With grace and extreme talent, 2,500 athletes will descend on Wichita to compete in the 2020 Midwestern & Pacific Coast Synchronized Skating Sectionals, blocking, twirling, leaping and sliding their way toward a national title.  Here’s all you need to know about this rare opportunity to see these athletes in action:

Championships in Wichita

This event is returning to Wichita after a successful 2018 sectional event where skaters, families and friends all said they loved Wichita, and couldn’t wait to come back. The teams who place in the top four at the sectionals competition will go on to the championships in Providence, Rhode Island, and eventually, Worlds.

More than 2,500 athletes representing 160 teams will battle it out on the ice showing off their skills through their unique choreographed routines. Visit Wichita, and the Wichita Figure Skating Club are proud to welcome the athletes, families, friends and fans of US Figure Skating to our great city. The competition will take place at INTRUST Bank Arena from Jan. 15-19, with practices at Wichita Ice Center.

Synchronized Skaters Pose at the Finish

What is synchronized skating? 

The sport started about 50 years ago, but has only had a national championship event since 1984. As a form of figure skating, synchronized skating is a spectator sport that involves 8-20 skaters performing a routine including several elements, in unison. From circles, wheels, lines and intersections to move elements, creative elements, spins and pair moves, skaters take to the ice for up to four minutes at a time to perform their choreographed routines.

There are more than 550 synchronized skating teams registered with US Figure Skating and more than 5,000 athletes who compete annually for their chance to head to the ISU World Synchronized Skating Championships, happening in Sweden this year.

Difficulty of Synchronized Skating

Levels of Difficulty/Team Categories

  • Preliminary – 8-16 skaters under the age of 12, with the majority under the age of 10
  • Pre-Juvenile – 8-16 skaters under the age of 12
  • Open Juvenile – 8-16 skaters with the majority under the age of 20
  • Open Collegiate – 8-16 skaters enrolled as full-time students at a college or university
  • Open Adult – 8-16 skaters, with the majority of skaters being 19 years old or older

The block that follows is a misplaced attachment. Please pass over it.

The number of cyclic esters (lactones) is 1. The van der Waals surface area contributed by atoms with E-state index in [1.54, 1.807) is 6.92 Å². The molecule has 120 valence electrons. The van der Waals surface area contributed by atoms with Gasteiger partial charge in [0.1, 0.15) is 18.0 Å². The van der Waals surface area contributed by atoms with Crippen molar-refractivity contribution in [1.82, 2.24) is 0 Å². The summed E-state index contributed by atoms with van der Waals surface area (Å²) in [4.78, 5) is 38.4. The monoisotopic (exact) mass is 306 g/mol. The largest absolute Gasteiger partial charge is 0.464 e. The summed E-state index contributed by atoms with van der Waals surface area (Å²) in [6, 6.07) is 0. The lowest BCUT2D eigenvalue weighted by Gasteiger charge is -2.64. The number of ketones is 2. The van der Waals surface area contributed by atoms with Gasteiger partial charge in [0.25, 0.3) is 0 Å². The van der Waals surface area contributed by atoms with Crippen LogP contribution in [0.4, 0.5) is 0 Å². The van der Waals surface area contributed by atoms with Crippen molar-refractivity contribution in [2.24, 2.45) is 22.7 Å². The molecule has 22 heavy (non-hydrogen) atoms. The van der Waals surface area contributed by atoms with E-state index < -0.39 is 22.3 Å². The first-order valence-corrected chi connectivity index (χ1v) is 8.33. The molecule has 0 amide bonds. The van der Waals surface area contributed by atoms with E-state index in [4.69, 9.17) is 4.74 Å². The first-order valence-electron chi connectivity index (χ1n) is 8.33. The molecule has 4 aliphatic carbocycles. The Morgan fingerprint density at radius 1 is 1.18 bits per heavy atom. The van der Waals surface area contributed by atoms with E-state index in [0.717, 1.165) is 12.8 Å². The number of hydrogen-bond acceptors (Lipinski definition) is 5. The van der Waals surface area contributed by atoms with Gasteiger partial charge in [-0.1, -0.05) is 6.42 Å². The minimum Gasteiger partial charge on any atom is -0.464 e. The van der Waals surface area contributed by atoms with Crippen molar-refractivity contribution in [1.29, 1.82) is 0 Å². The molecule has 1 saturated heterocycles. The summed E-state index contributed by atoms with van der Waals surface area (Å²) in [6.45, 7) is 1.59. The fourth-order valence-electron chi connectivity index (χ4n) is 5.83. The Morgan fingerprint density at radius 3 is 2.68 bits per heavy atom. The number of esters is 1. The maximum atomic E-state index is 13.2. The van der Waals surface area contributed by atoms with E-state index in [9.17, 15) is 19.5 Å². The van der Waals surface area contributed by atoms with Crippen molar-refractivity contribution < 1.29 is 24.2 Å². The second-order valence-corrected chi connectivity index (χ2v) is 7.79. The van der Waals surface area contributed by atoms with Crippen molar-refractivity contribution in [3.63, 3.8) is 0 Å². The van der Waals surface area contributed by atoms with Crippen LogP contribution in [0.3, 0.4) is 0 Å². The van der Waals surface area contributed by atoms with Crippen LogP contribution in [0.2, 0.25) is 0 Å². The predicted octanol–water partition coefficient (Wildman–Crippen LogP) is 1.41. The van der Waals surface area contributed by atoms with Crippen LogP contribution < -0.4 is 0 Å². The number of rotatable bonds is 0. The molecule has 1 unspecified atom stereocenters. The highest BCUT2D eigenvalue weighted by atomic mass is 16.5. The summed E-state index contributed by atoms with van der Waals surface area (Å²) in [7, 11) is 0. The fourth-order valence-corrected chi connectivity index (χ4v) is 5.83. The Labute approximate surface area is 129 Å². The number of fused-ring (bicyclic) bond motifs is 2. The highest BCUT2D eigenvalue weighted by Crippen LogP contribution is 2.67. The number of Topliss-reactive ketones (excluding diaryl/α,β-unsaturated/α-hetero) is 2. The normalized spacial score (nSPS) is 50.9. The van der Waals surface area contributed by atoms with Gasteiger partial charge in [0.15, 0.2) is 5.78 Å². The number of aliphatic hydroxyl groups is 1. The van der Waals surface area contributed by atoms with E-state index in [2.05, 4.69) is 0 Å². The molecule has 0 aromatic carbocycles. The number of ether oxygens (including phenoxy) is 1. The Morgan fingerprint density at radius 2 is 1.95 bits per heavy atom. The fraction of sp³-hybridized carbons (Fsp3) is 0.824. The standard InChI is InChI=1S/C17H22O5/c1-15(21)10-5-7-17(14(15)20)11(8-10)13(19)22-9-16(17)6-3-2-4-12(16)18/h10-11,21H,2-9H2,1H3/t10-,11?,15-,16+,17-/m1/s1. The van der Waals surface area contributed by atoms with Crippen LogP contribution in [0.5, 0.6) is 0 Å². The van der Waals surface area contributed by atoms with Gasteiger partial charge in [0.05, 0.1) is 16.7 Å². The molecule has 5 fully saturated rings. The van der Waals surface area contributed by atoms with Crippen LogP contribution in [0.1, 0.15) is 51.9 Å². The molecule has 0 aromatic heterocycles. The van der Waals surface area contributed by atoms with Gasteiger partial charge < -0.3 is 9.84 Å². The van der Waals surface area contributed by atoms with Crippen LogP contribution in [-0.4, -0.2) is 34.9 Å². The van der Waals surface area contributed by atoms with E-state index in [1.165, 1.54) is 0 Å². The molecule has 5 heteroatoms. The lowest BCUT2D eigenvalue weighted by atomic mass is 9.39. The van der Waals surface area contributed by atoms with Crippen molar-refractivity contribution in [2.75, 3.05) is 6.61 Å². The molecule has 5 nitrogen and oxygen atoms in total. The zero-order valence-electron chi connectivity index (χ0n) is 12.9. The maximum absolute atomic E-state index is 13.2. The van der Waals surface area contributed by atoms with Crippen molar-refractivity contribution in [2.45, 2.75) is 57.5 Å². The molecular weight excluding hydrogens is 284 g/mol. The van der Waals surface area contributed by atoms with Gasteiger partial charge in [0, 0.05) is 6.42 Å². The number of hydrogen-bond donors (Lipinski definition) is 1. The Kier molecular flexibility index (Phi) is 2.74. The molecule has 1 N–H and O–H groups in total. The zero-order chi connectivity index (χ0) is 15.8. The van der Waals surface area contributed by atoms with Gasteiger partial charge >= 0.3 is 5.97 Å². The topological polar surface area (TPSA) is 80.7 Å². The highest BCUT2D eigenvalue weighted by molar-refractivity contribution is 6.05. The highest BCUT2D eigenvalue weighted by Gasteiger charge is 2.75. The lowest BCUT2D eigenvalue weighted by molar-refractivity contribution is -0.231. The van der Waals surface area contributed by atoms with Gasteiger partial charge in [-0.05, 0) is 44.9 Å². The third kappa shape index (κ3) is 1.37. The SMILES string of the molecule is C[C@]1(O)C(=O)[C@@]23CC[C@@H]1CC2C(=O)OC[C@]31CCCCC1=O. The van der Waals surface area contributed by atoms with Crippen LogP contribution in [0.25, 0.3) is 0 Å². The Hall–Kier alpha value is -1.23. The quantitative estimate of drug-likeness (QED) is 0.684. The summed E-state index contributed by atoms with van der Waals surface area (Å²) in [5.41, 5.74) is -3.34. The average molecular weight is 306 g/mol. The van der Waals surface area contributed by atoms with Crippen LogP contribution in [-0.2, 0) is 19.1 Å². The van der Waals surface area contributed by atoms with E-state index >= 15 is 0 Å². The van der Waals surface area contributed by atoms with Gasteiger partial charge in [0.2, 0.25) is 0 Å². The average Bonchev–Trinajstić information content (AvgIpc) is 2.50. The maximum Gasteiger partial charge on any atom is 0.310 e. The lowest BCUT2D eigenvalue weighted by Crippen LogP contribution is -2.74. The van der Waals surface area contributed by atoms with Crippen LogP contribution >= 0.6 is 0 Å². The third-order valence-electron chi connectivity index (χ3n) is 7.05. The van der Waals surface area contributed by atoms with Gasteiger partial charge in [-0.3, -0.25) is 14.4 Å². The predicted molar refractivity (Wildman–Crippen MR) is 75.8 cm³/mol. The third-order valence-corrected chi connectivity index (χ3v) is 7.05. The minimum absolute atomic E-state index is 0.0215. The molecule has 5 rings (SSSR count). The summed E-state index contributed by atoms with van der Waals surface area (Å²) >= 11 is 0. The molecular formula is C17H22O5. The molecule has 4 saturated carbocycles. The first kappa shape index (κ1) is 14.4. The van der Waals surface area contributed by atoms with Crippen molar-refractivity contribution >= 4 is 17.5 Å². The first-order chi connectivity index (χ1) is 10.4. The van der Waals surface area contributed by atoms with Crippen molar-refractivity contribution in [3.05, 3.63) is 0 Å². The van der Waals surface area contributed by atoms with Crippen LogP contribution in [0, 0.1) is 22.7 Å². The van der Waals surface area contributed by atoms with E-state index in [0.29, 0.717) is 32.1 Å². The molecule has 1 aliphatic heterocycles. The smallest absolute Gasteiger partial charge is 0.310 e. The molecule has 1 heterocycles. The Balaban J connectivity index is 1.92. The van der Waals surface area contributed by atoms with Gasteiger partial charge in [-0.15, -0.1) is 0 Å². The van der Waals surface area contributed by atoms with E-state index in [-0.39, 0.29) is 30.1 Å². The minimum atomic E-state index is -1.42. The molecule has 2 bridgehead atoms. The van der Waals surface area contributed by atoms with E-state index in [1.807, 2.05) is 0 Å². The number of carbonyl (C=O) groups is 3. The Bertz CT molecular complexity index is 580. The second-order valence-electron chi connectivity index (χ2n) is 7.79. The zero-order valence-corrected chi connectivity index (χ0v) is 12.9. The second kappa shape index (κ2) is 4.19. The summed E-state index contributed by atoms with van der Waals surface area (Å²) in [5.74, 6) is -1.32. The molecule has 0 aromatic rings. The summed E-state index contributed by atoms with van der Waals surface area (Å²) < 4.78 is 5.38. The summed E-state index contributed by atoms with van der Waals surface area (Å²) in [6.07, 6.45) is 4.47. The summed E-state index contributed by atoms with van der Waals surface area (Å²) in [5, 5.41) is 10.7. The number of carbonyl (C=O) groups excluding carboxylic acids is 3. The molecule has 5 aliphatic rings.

• Open Masters – 8-16 skaters who are 25 years old or older, but the majority is over the age of 30
  • Juvenile – 12-20 skaters under the age of 13
  • Intermediate – 12-20 skates under the age of 18
  • Novice – 12-20 skaters under the age of 16 with up to four teammates ages 16 or 17
  • Junior – 12-16 skaters ages 13-19
  • Senior – 16 skaters at least 15 years old
  • Collegiate – 12-20 skaters enrolled as full-time students at a college or university
  • Adult – 12-20 skaters at least 21 years old and up to four teammates ages 18-20
  • Masters – 12-20 skaters at least 25 years old with the majority being over age 30

Synchronized skaters all jump in unison on the ice rink

Ticket Information

All Session Pass - $75 GA ($65 senior; $50 student)
January 15 - $16 (all)
January 16 - $26 GA ($21 senior; $16 student)
January 17 - $26 GA ($21 senior; $16 student)
January 18 - $26 GA ($21 senior; $16 student)
January 19 - $26 GA ($21 senior; $16 student)


Wednesday – Jan. 15
1:10 p.m. Midwest Pre-Juvenile Preliminary Round A
2:15 p.m. Midwest Pre-Juvenile Preliminary Round B

Thursday – Jan. 16
1:40 p.m. Pacific Coast Pre-Juvenile Championships
2:41 p.m. Midwest Pre-Juvenile Final Championships
4:04 p.m. Midwest Open Juvenile Qualifying Round A
5:14 p.m. Midwest Open Juvenile Qualifying Round B
6:29 p.m. Midwest Open Juvenile Qualifying Round C
7:48 p.m. Pacific Coast Open Juvenile Championships
9:25 p.m. Awards: Midwest, Pacific Coast Pre-Juvenile & Pacific Coast Open Juvenile Championships

Friday – Jan. 17
2:10 p.m. Midwest Open Juvenile Final Round Championships
3:49 p.m. Midwest Intermediate Championships
6:25 p.m. Pacific Coast Intermediate Championships
7:10 p.m. Awards: Midwest Open Juvenile, Midwest Intermediate & Pacific Coast Intermediate

Saturday – Jan. 18
9:10 a.m. Midwest Preliminary Championships
10:21 a.m. Pacific Coast Preliminary Championships
10:35 a.m. Pacific Coast Juvenile Championships
10:57 a.m. Midwest Juvenile Championships
12:11 p.m. Awards: Midwest Preliminary, Pacific Coast Preliminary, Midwest and Pacific Coast Juvenile Championships
1:11 p.m. Pacific Coast Adult Championships
1:40 p.m. Midwest Adult Championships
2:54 p.m. Pacific Coast Masters Championships
3:28 p.m. Midwest Masters Championships
4 p.m. Awards: Midwest and Pacific Coast Adult, Midwest and Pacific Coast Masters Championships
5 p.m. Midwest Collegiate Championships
6:20 p.m. Midwest Junior Free Skate Championships
7 p.m. Awards: Collegiate and Junior

Sunday – Jan. 19
7:40 a.m. Midwest Open Collegiate Championships
8:52 a.m. Midwest and Pacific Coast Open Masters Championships
9:39 a.m. Midwest and Pacific Coast Combined Open Adult Championships
10:37 a.m. Awards: Open Collegiate, Open Adults and Open Masters

While you’re downtown either participating or enjoying the 2020 Midwestern and Pacific Coast Synchronized Skating Sectional Championships, be sure to check out the great shopping and dining options in downtown Wichita. You can also check out our calendar of events for a look at what else is happening between competitions.

US Figure Skating Theatre on Ice Performance

US Figure Skating Theatre on Ice

Wichita will be hosting another ice skating event in June at INTRUST Bank Arena. The 2020 National Theatre on Ice Competition brings teams to the heart of the country June 26-30.

Theatre on Ice is a form of competitive skating that combines figure skating with theater and dance. Teams include eight to 24 skaters and are judged on technical merit and presentation, with an emphasis on originality, costumes, artistry and musicality. This is the first time Wichita has hosted this event.